Sunday, November 27th marks the beginning of Advent in the Western Christian tradition. The season of Advent starts the fourth Sunday before Christmas and is preparation for the celebration of Jesus’ birth on Christmas Day. It also marks the beginning of the liturgical year in the Catholic Church.

In the Special Collections Research Center, we have some examples that allow us to see the ways in which people historically celebrated the Christian liturgical year.

Vellum Leaf from a Missal printed in 1493

Vellum Leaf from a Missal printed in 1493, Rare Books Collection, Special Collections Research Center, George Mason University Libraries, BX2015 .A2 1493

In medieval Christian Europe, public worship and the liturgical year revolved around the Mass or the Divine Office.

The Mass can be defined as the rituals, hymns, and readings that evolved around the celebration of the Eucharist.

In contrast, the Divine Office is a set of prayers recited at specific hours of the day. The Divine Office is primarily composed of the biblical Psalms with supplemental hymns and readings. In the Middle Ages, singing the Divine Office was the responsibility of monks and nuns. According to John Cassian (d. 435), “The whole purpose of the monk and indeed the perfection of his heart amount to this–total and uninterrupted dedication to prayer.”(1)

The medieval Divine Office was composed of eight “Offices” or “hours.”

In the Middle Ages, each of these forms of worship (Mass & Divine Office) was celebrated using a different type of book:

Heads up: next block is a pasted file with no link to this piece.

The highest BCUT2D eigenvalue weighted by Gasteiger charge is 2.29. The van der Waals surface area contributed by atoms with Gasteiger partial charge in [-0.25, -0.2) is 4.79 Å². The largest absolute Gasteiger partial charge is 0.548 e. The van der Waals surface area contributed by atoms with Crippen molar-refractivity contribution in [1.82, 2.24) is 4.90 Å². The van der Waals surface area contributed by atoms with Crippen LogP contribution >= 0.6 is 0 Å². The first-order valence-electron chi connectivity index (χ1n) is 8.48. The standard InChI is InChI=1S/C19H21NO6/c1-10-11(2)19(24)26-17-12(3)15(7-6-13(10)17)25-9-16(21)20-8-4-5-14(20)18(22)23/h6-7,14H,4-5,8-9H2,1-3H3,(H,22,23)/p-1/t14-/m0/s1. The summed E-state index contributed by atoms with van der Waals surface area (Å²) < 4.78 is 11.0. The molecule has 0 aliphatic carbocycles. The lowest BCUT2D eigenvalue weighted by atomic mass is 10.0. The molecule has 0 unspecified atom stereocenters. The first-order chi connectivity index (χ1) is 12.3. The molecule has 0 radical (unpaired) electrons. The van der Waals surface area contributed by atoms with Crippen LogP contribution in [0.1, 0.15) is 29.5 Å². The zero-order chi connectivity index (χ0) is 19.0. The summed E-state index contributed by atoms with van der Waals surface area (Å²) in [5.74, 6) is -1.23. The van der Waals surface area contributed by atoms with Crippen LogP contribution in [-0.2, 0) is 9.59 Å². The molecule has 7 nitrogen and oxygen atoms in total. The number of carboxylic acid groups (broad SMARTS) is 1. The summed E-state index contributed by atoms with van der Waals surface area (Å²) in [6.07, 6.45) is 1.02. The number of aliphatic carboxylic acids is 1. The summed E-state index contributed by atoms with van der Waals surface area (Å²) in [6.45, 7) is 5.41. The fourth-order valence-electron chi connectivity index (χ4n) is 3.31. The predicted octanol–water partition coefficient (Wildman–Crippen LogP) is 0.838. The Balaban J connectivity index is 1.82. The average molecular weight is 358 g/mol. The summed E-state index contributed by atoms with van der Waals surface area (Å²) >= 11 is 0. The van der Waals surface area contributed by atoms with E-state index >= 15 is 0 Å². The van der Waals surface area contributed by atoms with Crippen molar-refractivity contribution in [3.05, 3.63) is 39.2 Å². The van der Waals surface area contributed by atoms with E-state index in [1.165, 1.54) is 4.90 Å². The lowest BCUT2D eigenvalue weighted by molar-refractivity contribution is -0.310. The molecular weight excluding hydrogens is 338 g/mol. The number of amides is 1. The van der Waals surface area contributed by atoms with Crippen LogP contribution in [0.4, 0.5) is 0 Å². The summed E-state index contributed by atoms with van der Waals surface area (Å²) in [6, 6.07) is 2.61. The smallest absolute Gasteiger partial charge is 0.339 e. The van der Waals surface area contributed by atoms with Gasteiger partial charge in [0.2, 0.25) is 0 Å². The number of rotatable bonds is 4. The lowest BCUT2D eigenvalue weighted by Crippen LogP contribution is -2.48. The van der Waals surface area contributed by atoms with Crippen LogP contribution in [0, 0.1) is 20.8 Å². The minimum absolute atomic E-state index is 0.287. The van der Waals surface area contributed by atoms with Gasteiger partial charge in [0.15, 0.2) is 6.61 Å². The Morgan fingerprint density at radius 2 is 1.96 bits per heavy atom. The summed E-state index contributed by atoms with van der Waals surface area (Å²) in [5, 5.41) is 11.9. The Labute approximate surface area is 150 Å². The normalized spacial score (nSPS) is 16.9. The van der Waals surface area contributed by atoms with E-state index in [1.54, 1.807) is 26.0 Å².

• Lectionary: used by priests, it contains the Scriptural readings for use in Mass
  • Breviary: used by monks, the Breviary was a service book containing the texts necessary to celebrate the Divine Office
  • Missal: used by priests, the missal is a service book containing texts (prayers and instructions) necessary for the performance of the Mass.
  • Gradual: used by priests, it contains the musical portions of the Mass, and omits the spoken parts
  • Antiphoner: used by monks, this book would have been large enough for a monastic choir to see it, and contains sung portions of the Divine Office.

One can see how the emergence of the printing press began to change these medieval books with one of the volumes from our Rare Books collection, the Directorivm chori : ad vsvm omnivm ecclesiarvm cathedralium & collegiatarumThe Directorivm Chori is the first post-Tridentine chant book published in Rome, and it contains the basic elements for singing the Divine Office, including the principal Psalms, hymns, verses, lessons and prayers. Unlike medieval antiphoners, however, the Directorivm Chori is small, meant to be held and viewed by one person–not an entire choir.

To search the rare books collection for more interesting items from our collection, search the Mason Catalog, click on “Set Limit” and limit by the location “Fenwick Special Collections.”

  1. John Cassian, Conferences. Trans. Colm Luibheid. (New York: Paulist Press, 1985) 101

 


E-mail us at speccoll@gmu.edu or call 703-993-2220 if you would like to schedule an appointment, request materials, or if you have any questions. Appointments are not necessary to view collections.